Metropolitan Museum of Art (Met)

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The Metropolitan Museum of Art (in English Metropolitan Museum of Art, although it is more known to New Yorkers as Met) it is probably the best museum in New York and one of the best art museums in the world. Located on Fifth Avenue, bordering Central Park on the so-called Museum Mile, it was opened at 1897 and you can find more than 2.000.000 of works of art, with spectacular collections of European, medieval and Egyptian art.

The Metropolitan Museum collection

Egyptian art and Dendur temple

The collection is composed of more than 36.000 pieces of Egyptian art, classified from the Paleolithic to the time of Roman domination. Although most of the initial collection of Egyptian art comes from private collections, almost half of the current collection comes from discoveries made through archaeological excavations organized by the same museum between 1906 and 1944.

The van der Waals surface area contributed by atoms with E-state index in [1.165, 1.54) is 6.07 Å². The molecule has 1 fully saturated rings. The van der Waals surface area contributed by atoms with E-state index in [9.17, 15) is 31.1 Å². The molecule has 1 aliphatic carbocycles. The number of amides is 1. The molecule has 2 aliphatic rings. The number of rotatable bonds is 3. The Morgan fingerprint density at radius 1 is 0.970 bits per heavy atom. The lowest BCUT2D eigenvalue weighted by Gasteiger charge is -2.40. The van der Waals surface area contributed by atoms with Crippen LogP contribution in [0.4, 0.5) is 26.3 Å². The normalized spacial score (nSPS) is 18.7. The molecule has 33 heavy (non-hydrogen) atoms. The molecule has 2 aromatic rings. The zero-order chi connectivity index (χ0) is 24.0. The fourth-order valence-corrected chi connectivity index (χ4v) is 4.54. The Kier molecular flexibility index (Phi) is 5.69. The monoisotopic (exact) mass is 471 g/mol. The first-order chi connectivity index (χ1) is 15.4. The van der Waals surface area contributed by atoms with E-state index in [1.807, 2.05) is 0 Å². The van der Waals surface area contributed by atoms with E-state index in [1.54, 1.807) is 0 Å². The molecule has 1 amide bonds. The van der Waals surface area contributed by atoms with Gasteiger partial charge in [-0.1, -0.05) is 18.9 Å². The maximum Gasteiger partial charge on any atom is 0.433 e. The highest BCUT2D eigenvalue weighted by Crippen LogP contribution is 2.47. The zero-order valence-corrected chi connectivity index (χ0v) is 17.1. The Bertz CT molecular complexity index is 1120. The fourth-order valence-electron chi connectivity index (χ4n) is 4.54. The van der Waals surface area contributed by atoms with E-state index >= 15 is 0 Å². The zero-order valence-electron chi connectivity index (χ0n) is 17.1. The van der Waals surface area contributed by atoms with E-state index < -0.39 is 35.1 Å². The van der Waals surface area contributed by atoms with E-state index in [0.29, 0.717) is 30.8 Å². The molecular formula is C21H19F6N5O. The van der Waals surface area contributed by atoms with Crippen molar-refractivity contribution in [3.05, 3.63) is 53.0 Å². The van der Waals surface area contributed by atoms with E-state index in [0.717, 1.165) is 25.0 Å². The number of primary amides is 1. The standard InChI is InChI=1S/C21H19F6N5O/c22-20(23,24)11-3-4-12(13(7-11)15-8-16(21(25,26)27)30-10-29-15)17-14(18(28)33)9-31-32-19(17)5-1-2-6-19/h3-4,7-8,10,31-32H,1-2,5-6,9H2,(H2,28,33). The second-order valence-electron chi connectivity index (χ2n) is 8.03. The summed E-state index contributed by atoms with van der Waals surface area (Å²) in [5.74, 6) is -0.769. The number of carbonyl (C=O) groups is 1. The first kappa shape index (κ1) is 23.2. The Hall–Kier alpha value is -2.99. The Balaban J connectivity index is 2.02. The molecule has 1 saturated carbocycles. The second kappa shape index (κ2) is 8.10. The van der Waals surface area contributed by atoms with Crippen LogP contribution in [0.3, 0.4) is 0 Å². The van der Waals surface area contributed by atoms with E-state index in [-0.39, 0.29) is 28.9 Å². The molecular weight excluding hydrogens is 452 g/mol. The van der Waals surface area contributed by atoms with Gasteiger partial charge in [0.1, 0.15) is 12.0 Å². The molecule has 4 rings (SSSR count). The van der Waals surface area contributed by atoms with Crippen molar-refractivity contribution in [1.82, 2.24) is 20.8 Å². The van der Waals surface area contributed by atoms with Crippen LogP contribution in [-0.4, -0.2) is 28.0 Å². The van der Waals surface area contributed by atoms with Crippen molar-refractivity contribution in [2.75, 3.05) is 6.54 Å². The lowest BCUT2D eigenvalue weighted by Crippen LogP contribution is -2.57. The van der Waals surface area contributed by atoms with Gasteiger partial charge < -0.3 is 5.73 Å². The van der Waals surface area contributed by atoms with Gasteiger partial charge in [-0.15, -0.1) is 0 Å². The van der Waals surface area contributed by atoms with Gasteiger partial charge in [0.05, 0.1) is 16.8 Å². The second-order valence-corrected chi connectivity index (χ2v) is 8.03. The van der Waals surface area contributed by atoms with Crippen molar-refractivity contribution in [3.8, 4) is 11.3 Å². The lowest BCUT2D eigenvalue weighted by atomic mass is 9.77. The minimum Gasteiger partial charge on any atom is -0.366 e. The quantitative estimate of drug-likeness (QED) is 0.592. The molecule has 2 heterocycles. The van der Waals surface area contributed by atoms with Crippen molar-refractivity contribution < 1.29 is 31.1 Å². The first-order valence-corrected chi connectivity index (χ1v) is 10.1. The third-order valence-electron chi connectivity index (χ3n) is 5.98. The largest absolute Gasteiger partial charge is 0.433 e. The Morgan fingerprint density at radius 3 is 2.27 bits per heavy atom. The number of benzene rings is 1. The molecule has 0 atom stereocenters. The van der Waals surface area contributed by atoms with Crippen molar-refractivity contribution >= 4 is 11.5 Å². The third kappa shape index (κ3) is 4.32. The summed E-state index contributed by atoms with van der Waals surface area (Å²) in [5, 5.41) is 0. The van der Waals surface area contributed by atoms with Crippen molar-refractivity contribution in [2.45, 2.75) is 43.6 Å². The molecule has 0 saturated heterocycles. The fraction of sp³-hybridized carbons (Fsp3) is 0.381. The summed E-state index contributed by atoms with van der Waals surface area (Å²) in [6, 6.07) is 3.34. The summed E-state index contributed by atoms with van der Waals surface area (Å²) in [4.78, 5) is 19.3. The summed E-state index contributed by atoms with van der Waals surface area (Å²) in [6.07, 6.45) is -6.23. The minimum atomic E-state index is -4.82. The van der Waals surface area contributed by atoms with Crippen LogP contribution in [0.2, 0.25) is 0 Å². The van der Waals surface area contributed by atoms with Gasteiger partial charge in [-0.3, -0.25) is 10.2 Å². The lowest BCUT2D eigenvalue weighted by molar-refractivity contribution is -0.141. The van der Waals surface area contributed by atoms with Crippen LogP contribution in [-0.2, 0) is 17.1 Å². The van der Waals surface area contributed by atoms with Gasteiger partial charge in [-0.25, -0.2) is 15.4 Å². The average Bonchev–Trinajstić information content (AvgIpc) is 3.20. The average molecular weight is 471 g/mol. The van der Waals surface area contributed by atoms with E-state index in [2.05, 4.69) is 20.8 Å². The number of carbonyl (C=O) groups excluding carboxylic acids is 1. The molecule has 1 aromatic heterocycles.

Among the most valuable pieces of the collection is a set of 24 wooden models, discovered in a tomb of Deir el-Bahari in 1920.

However, the most popular piece is the Temple of Dendur, which is part of the temples that were dismantled by the Egyptian government to save them from the flood caused by the construction of the Aswan Dam, like the Temple of Debod that can be visited in Madrid. Donated to the United States in 1965 and rebuilt in the Met in 1978 it is located in a large room, partially surrounded by a sheet of water and illuminated by a large window overlooking Central Park

Greek and Roman art

This collection owns more than 50.000 pieces dated up to the 312 a. C. The collection dates back to the founding of the museum: the first object recorded in the museum's records is a Roman sarcophagus. Although the collection focuses on objects from Ancient Greece and the Roman Empire, these historical regions include a great variety of cultures and artistic styles. The museum includes the reconstruction of a noble villa in Boscoreale, which had been buried by the eruption of Mount Vesuvius in the 79 a. C